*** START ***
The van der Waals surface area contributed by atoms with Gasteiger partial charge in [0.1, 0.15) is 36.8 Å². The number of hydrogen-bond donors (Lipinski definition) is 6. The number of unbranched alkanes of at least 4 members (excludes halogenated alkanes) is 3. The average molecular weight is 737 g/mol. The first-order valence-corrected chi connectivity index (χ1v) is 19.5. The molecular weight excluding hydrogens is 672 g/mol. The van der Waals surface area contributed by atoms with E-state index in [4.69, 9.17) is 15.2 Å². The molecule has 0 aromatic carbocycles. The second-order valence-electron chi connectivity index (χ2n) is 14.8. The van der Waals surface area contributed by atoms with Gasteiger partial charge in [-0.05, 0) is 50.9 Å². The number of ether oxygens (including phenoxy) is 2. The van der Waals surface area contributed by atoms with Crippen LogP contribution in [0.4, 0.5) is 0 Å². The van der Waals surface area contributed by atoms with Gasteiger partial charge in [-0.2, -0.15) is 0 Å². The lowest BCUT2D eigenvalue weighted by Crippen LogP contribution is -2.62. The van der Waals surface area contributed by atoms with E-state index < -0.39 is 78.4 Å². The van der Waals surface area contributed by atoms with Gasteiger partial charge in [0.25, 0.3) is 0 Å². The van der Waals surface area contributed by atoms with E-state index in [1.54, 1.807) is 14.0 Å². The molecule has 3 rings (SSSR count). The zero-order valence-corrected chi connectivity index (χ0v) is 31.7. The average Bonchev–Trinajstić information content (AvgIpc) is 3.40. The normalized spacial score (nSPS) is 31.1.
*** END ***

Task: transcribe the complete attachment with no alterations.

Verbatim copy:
The van der Waals surface area contributed by atoms with Gasteiger partial charge in [0.1, 0.15) is 36.8 Å². The number of hydrogen-bond donors (Lipinski definition) is 6. The number of unbranched alkanes of at least 4 members (excludes halogenated alkanes) is 3. The average molecular weight is 737 g/mol. The first-order valence-corrected chi connectivity index (χ1v) is 19.5. The molecular weight excluding hydrogens is 672 g/mol. The van der Waals surface area contributed by atoms with E-state index in [4.69, 9.17) is 15.2 Å². The molecule has 0 aromatic carbocycles. The second-order valence-electron chi connectivity index (χ2n) is 14.8. The van der Waals surface area contributed by atoms with Gasteiger partial charge in [-0.05, 0) is 50.9 Å². The number of ether oxygens (including phenoxy) is 2. The van der Waals surface area contributed by atoms with Crippen LogP contribution in [0.4, 0.5) is 0 Å². The van der Waals surface area contributed by atoms with Gasteiger partial charge in [-0.2, -0.15) is 0 Å². The lowest BCUT2D eigenvalue weighted by Crippen LogP contribution is -2.62. The van der Waals surface area contributed by atoms with E-state index < -0.39 is 78.4 Å². The van der Waals surface area contributed by atoms with Gasteiger partial charge in [0.25, 0.3) is 0 Å². The van der Waals surface area contributed by atoms with E-state index in [1.54, 1.807) is 14.0 Å². The molecule has 3 rings (SSSR count). The zero-order valence-corrected chi connectivity index (χ0v) is 31.7. The average Bonchev–Trinajstić information content (AvgIpc) is 3.40. The normalized spacial score (nSPS) is 31.1.